It was oddly coincidental how events unfolded the morning of my range test; I brought with me a gun that I was looking to sell, and was finally offered a reasonable price for it ($200) at the range. Funny enough, $200 will buy you 500 rounds of cheap .45 ball. Having just read "Mr. Canebrake's 500" thread a few nights prior, I made up my mind to do a write-up utilizing this function test. Now by round 200 or so, I knew I had a shooter, but with all that ammo on the table it was just so doggone hard to stop!
Cane, I intentionally referenced your method in its most literal fashion because I think it is geared towards the new shooter, and in that respect it is an excellent answer to, "Do I need to break in my new gun?" Seldom is there a single answer to any question, especially pertaining to firearms, but to the new shooter what better advice exists than, "Get out there and send 500 downrange!" The unmentioned side-effect is that, without question, after 500 rounds you will be intimately familiar with the function and performance of your firearm.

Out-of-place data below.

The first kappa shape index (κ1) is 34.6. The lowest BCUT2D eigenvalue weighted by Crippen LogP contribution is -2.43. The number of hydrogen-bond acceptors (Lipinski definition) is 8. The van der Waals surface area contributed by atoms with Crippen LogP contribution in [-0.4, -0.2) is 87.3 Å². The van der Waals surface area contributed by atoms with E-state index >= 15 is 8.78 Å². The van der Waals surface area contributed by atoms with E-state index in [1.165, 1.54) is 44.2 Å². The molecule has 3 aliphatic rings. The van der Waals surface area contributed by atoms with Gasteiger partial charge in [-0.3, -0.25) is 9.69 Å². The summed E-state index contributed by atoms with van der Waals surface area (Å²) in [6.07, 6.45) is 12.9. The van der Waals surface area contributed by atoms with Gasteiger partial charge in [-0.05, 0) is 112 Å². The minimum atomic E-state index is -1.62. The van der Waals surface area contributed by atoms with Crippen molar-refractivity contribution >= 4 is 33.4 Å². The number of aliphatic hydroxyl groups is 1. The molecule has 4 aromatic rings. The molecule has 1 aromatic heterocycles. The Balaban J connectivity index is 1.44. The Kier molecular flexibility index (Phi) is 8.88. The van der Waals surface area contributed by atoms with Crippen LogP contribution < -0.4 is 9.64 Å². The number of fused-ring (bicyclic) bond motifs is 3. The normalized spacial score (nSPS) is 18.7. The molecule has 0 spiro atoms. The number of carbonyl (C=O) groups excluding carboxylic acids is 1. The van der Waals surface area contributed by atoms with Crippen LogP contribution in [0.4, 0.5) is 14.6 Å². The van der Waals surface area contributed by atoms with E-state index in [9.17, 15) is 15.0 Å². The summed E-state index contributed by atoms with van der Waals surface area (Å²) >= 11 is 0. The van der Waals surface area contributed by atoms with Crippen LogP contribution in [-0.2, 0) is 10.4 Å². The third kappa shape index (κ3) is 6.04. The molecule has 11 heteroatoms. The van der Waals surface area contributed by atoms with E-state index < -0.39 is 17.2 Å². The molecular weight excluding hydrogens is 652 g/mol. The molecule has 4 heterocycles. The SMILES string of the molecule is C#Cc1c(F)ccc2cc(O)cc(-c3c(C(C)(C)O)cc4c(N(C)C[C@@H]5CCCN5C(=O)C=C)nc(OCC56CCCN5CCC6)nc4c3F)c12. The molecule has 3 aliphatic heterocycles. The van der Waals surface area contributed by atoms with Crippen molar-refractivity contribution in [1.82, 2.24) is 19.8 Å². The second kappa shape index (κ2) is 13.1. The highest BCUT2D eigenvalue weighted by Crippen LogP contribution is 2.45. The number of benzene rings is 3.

So have I or will I put a weapon into service before the 500th round? You better believe it. But for simplicity's sake and in the effort to educate the untrained masses, my vote, Mr. Canebrake, is for you to keep repeating the number 500!
(The more I say it, the more it sounds like the Indy 500. You'd better make it 1000, and call it the Canebrake Grand.)